Monday, February 18, 2013

Clearwater Falls

I've been having the urge to snowshoe lately but I happen to be a fairly fair-weather snowshoer. It's not so much the nasty weather as much as it is the driving in nasty weather. Apparently, my trepidation stems from my formative years in California and Mexico where the only time we saw snow was every four years when the winter Olympics were on TV. Anyway, on President's Day, a storm was coming in by late afternoon but that left the morning open for a short snowshoe trek to Clearwater Falls with John.

A curve, my kingdom for a curve!

Starting at a cut out in the snow banks flanking the North Umpqua Highway, we headed slightly downhill on the Trap Creek forest road which headed unflinchingly straight like a mosquito's path to a hiker. The road was uniformly flanked by snow draped trees with moss swaying in the branches. Snowshoe hare tracks criss-crossed the road interspersed with the tracks of a small predator, most likely a pine marten. An old ski track was the only sign that humans had visited, apparently we were just the second group of visitors to visit the area in the entire winter so far.

Snowshoe hare tracks
A mile later, we had yet to see even the slightest hint of a curve on the road. The road was uniformly flanked by snow draped trees with moss swaying in the branches. Snowshoe hare tracks criss-crossed the road....yup, there was a sameness to the scenery that was broken up after 1.5 miles when we arrived at the Clearwater Falls Campground.

Chewy picnic table in the middle
We strolled into the campground which was vacant, no reservations were needed this weekend. The campsites were only distinguishable by the round mounds that contained a picnic table in the snowy center, in a frozen woody version of the candy kernel at the core of an Easter Bunny chocolate. Maybe the Easter Bunny is really a snowshoe hare, but I digress.

Clearwater River
The Clearwater River runs by the campsites and on this winter day, the scene was delightfully pastoral. The river was placid, streaming tranquilly through a myriad of snow-rimed logs strewn about like spilled toothpicks across the slow current. Much gawking and content appreciation ensued, the river view was well worth the walk.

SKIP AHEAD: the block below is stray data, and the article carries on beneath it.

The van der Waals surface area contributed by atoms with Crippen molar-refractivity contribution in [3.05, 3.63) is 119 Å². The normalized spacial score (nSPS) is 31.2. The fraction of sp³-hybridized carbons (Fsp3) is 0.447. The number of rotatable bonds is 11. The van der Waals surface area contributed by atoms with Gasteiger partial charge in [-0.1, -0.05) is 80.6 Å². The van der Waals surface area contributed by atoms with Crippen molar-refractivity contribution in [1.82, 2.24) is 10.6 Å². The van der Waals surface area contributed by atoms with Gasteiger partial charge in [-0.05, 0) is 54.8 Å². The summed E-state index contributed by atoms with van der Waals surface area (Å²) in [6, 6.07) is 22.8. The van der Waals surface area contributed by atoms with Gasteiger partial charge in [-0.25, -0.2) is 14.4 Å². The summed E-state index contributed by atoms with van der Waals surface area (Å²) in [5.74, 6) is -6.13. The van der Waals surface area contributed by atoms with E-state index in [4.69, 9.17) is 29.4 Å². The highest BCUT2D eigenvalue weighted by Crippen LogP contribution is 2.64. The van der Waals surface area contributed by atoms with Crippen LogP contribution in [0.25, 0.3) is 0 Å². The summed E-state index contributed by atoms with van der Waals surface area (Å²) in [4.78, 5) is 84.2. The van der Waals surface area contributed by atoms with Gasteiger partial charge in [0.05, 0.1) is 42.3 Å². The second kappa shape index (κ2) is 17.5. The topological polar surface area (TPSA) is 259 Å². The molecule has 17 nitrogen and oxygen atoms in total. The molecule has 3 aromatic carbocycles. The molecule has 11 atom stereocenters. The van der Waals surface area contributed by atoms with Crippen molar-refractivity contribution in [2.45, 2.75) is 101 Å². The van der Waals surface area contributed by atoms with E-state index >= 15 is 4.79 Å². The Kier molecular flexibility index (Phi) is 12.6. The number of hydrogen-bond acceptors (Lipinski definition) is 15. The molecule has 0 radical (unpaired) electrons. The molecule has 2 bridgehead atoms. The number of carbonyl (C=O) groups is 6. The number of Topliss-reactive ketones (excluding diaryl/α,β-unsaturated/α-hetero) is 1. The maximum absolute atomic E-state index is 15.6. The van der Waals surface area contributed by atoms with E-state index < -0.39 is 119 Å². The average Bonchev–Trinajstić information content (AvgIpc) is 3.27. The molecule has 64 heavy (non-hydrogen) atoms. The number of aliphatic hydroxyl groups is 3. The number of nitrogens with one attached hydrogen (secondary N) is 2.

Jump, John, jump
Because we had more tamales to roll, so to speak, we continued on the road a short bit where we could hear but not see the falls. It was time for all good snowshoers to leave the road and go cross country down a snowy and forested slope to the Clearwater River which was running a bit faster down here.

It's a Richard Hike!
Just as we were pondering how to cross the river we came across a very narrow and unrailed footbrige with a slab of snow cake, the slab being several feet high. The river coursed under the bridge, eagerly anticipating the delivery of a snowshoer; my first thought (sanitized and reworded for publication) on seeing the bridge was something along the lines of "Oh golly, that looks a wee bit chancy!"

Viewing area, without the summer tourists
Now we could debate the stupidity or safety of crossing the bridge all day, but we didn't and we found ourselves happily dry-footed on the opposite side of the river. A short (and much safer) walk brought us to Clearwater Falls viewing platform and another round of gawking.

Clearwater Falls
The geology around here is lava based and is quite porous.  Clearwater River runs mostly underground before popping out in a meadow about a mile away from where we stood. So, when the river careens over a rocky ledge, much of the underground flow also has to tumble down as well. The net effect, visually, is it looks like the cliff leaks water like tears leak from a granddaughter whose  favorite balloon just popped. 

Snow storm was coming in
We worked our way as close to the falls as was possible in clumsy snowshoes and eventually headed back to our car. We actually continued on past the car for a little additional mileage as we had not walked very far. We found the road to be unerringly straight, flanked by forest, moss in the trees, with hare tracks underneath....etc.

For more pictures of this wintry trip, see the Flickr photo album

No comments :

Post a Comment